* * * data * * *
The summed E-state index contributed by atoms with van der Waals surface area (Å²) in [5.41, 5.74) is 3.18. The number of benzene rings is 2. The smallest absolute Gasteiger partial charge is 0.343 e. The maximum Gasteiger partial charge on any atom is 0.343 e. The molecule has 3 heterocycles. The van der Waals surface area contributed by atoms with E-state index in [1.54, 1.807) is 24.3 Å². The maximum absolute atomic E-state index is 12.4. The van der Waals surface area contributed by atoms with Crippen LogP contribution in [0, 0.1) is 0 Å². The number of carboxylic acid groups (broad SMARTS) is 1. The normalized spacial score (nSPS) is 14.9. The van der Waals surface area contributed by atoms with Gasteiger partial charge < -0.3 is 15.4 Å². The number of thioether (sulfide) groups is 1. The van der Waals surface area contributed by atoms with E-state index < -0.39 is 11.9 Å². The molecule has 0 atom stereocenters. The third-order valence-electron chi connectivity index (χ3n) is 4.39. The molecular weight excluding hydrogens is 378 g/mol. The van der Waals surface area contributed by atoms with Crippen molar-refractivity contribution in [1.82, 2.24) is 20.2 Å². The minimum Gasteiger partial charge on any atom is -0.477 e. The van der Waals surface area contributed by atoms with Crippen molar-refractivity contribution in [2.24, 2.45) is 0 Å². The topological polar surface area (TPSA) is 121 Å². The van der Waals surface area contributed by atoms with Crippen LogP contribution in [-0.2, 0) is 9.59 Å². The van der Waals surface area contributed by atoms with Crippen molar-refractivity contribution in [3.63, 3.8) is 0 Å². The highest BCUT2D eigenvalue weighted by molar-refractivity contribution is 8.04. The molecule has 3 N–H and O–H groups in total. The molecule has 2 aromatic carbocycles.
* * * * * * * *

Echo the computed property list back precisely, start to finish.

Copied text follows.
The summed E-state index contributed by atoms with van der Waals surface area (Å²) in [5.41, 5.74) is 3.18. The number of benzene rings is 2. The smallest absolute Gasteiger partial charge is 0.343 e. The maximum Gasteiger partial charge on any atom is 0.343 e. The molecule has 3 heterocycles. The van der Waals surface area contributed by atoms with E-state index in [1.54, 1.807) is 24.3 Å². The maximum absolute atomic E-state index is 12.4. The van der Waals surface area contributed by atoms with Crippen LogP contribution in [0, 0.1) is 0 Å². The number of carboxylic acid groups (broad SMARTS) is 1. The normalized spacial score (nSPS) is 14.9. The van der Waals surface area contributed by atoms with Gasteiger partial charge < -0.3 is 15.4 Å². The number of thioether (sulfide) groups is 1. The van der Waals surface area contributed by atoms with E-state index < -0.39 is 11.9 Å². The molecule has 0 atom stereocenters. The third-order valence-electron chi connectivity index (χ3n) is 4.39. The molecular weight excluding hydrogens is 378 g/mol. The van der Waals surface area contributed by atoms with Crippen molar-refractivity contribution in [1.82, 2.24) is 20.2 Å². The minimum Gasteiger partial charge on any atom is -0.477 e. The van der Waals surface area contributed by atoms with Crippen molar-refractivity contribution in [2.24, 2.45) is 0 Å². The topological polar surface area (TPSA) is 121 Å². The van der Waals surface area contributed by atoms with Crippen LogP contribution in [-0.2, 0) is 9.59 Å². The van der Waals surface area contributed by atoms with Crippen molar-refractivity contribution in [3.63, 3.8) is 0 Å². The highest BCUT2D eigenvalue weighted by molar-refractivity contribution is 8.04. The molecule has 3 N–H and O–H groups in total. The molecule has 2 aromatic carbocycles.